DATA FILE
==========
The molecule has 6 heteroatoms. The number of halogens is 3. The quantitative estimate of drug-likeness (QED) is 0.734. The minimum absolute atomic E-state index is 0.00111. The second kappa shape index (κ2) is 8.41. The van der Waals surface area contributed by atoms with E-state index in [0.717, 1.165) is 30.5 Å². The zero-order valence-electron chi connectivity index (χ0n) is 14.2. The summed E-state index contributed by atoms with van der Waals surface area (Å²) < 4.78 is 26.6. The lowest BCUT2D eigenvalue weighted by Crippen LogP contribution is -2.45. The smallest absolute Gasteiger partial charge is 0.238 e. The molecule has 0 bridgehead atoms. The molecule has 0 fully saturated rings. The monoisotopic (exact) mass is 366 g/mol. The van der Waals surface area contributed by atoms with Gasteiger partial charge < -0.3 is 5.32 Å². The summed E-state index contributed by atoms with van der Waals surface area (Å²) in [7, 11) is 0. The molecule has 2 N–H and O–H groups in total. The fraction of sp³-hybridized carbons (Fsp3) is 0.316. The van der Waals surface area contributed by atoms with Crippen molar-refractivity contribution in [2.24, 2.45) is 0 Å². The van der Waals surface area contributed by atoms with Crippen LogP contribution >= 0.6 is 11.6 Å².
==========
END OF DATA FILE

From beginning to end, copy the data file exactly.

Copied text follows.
The molecule has 6 heteroatoms. The number of halogens is 3. The quantitative estimate of drug-likeness (QED) is 0.734. The minimum absolute atomic E-state index is 0.00111. The second kappa shape index (κ2) is 8.41. The van der Waals surface area contributed by atoms with E-state index in [0.717, 1.165) is 30.5 Å². The zero-order valence-electron chi connectivity index (χ0n) is 14.2. The summed E-state index contributed by atoms with van der Waals surface area (Å²) < 4.78 is 26.6. The lowest BCUT2D eigenvalue weighted by Crippen LogP contribution is -2.45. The smallest absolute Gasteiger partial charge is 0.238 e. The molecule has 0 bridgehead atoms. The molecule has 0 fully saturated rings. The monoisotopic (exact) mass is 366 g/mol. The van der Waals surface area contributed by atoms with Gasteiger partial charge < -0.3 is 5.32 Å². The summed E-state index contributed by atoms with van der Waals surface area (Å²) in [7, 11) is 0. The molecule has 2 N–H and O–H groups in total. The fraction of sp³-hybridized carbons (Fsp3) is 0.316. The van der Waals surface area contributed by atoms with Crippen molar-refractivity contribution in [2.24, 2.45) is 0 Å². The van der Waals surface area contributed by atoms with Crippen LogP contribution >= 0.6 is 11.6 Å².